Settings/Weather- figure out the optimum Cloud Draw Distance. In other words, how far away clouds become visible. You can also choose Cloud Details: check Simple Clouds or Detailed Clouds (low to high slider).
Settings/Traffic-choose airline traffic details like number of airplanes on the ground, general aviation traffic, airport vehicle density, road vehicles (on highways, etc.), ships, ferries and leisure boats.
The level of customization is extensive. Other Main Settings that can be tweaked include Sound, Controls, Realism, General (compass pointers, ATC voice types, etc), and Scenery Library (to help speed things up you can deselect scenery files if you never fly in those areas).
There is a wide variety of aircraft available for every adventurer. Some of the aircraft available in the Deluxe Edition include:
Microsoft Flight Simulator X brings unparalleled graphics to the desktop. You can look down from the cockpit and see cars and trucks moving on the highway below you. You'll see boats and ships moving when you fly over water. You can even see wildlife.
The graphics are one of the biggest improvements over FS 2004. The land and sea look much clearer and more accurate. Terrain has more detail. The computer will create terrain on the fly when it does not have any preconfigured models to work from.
To get all the graphic richness out of the program, however, you need a computer with some firepower. Lifting a giant aircraft into the air and drawing entire cities, oceans, mountains, weather conditions, star maps and more puts a lot of demand on computer processors.
Most users will benefit from more RAM and computer speed than the minimums listed here. Each user should experiment with adjusting settings up and down to find the perfect balance of graphics vs. speed and performance.
The FSX frame rates are relatively low due to the high detail. FS 2004 would consistently operate at higher frame rates. The bottom line is you need a powerful computer to run FSX. That said, if you have the hardware, you can get an unparalleled flight simulator experience with FSX.
Microsoft Flight Simulator X continues the long history of sales success marked by previous versions. In 2006 and 2007, it made the
Top 10 PC Game Titles (by Units sold) according to GamaSutra (a popular gaming site) reports.4
Despite this, in January of 2009, Microsoft announced that, as part of a series of company-wide cutbacks, the Flight Simulator team would be disbanded. It marked the official end of the world’s longest gaming franchise. At the time Microsoft indicated that more versions of Flight Simulator would be developed at a later date. However, in August of 2010, they announced a new product, Microsoft Flight, would be introduced into the marketplace instead.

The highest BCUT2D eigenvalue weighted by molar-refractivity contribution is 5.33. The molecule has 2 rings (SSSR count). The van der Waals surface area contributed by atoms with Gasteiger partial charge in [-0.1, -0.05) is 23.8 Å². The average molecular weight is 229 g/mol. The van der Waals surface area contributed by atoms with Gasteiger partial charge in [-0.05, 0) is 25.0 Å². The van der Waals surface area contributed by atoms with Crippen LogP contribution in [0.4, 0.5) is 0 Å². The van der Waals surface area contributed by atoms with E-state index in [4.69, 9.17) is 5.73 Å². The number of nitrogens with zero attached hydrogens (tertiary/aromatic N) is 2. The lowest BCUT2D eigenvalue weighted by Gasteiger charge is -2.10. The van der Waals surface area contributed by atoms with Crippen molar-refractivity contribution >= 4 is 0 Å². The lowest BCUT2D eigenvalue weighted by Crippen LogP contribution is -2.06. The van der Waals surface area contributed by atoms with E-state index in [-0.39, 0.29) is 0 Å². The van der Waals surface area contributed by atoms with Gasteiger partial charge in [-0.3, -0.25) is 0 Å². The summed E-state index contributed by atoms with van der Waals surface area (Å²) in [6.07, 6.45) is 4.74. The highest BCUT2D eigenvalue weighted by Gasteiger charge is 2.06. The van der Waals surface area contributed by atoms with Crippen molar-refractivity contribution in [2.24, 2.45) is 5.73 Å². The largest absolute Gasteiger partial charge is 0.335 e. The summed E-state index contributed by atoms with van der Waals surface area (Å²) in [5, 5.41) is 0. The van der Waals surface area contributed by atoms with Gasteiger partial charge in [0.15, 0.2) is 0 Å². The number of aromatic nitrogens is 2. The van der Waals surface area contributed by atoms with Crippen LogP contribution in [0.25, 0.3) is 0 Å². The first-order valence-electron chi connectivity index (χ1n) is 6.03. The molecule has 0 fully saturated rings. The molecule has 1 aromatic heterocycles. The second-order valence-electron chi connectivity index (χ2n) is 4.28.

Microsoft Flight employs advanced graphics designed to work with Windows Vista and Windows 7. It will feature extremely realistic imagery. It will also be “Microsoft Live-enabled” which provides users the opportunity to join in true multi-player sessions with Gamertags (universal names for player names on Microsoft’s X-box Live).
One of the best moves Microsoft made early on was allowing users to create add-ons to enhance their experience. Add-ons include everything from aircraft to scenery. You can change the game visuals, game play features, scenery, and more.
Image shows a Qantas Boeing 747-400 add-on being flown in Microsoft Flight Simulator X. This file is available from our jet downloads section.
Here are some example add-ons in the library
You can explore a number of free flight simulator add-ons for FSX in the Fly Away Simulation downloads section. There is a wide variety of different themes and missions. For example, you can fly in an Ozzie Air Show or search the jungles of Panama with the FSX Missions add-on.
You’ll find additional aircraft like the F-14 Tomcat and F/A-18 Hornet in FSX Military Aircraft . There are private planes such as a Learjet 45 and other jets in FSX Business Jets and the adventurous can try to fly the Space Shuttle Atlantis and other unique aircraft with the FSX Other Aircraft add-on.
Microsoft Flight Simulator X set a high bar when it came out on the market. Never before had consumers seen such vivid detail and action. While acknowledging its shortcomings, it cannot be denied that Microsoft FSX represents an exciting milestone in flight simulation.
The positive reaction of flight simulation fans everywhere is the final test. As one Amazon.com reviewer said simply,
…the most fun I’ve had on my PC in as long as I can remember.